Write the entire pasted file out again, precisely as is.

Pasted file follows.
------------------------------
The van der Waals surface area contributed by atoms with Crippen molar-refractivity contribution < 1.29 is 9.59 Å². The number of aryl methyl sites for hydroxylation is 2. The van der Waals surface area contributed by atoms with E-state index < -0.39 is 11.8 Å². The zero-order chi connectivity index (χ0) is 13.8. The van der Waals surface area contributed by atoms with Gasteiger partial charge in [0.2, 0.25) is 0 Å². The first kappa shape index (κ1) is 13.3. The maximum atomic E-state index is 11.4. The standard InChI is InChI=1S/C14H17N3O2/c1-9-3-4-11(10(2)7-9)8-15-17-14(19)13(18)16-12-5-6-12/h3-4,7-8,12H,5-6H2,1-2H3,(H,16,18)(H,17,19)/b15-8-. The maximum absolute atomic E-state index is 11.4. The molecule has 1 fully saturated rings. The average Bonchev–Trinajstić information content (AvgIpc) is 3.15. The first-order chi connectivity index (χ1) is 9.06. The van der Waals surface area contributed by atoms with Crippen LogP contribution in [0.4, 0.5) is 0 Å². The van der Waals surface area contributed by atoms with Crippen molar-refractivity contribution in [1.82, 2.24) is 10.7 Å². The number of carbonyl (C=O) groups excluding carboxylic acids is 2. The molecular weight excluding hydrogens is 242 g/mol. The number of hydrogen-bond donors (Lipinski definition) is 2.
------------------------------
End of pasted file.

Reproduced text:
The van der Waals surface area contributed by atoms with Crippen molar-refractivity contribution < 1.29 is 9.59 Å². The number of aryl methyl sites for hydroxylation is 2. The van der Waals surface area contributed by atoms with E-state index < -0.39 is 11.8 Å². The zero-order chi connectivity index (χ0) is 13.8. The van der Waals surface area contributed by atoms with Gasteiger partial charge in [0.2, 0.25) is 0 Å². The first kappa shape index (κ1) is 13.3. The maximum atomic E-state index is 11.4. The standard InChI is InChI=1S/C14H17N3O2/c1-9-3-4-11(10(2)7-9)8-15-17-14(19)13(18)16-12-5-6-12/h3-4,7-8,12H,5-6H2,1-2H3,(H,16,18)(H,17,19)/b15-8-. The maximum absolute atomic E-state index is 11.4. The molecule has 1 fully saturated rings. The average Bonchev–Trinajstić information content (AvgIpc) is 3.15. The first-order chi connectivity index (χ1) is 9.06. The van der Waals surface area contributed by atoms with Crippen LogP contribution in [0.4, 0.5) is 0 Å². The van der Waals surface area contributed by atoms with Crippen molar-refractivity contribution in [1.82, 2.24) is 10.7 Å². The number of carbonyl (C=O) groups excluding carboxylic acids is 2. The molecular weight excluding hydrogens is 242 g/mol. The number of hydrogen-bond donors (Lipinski definition) is 2.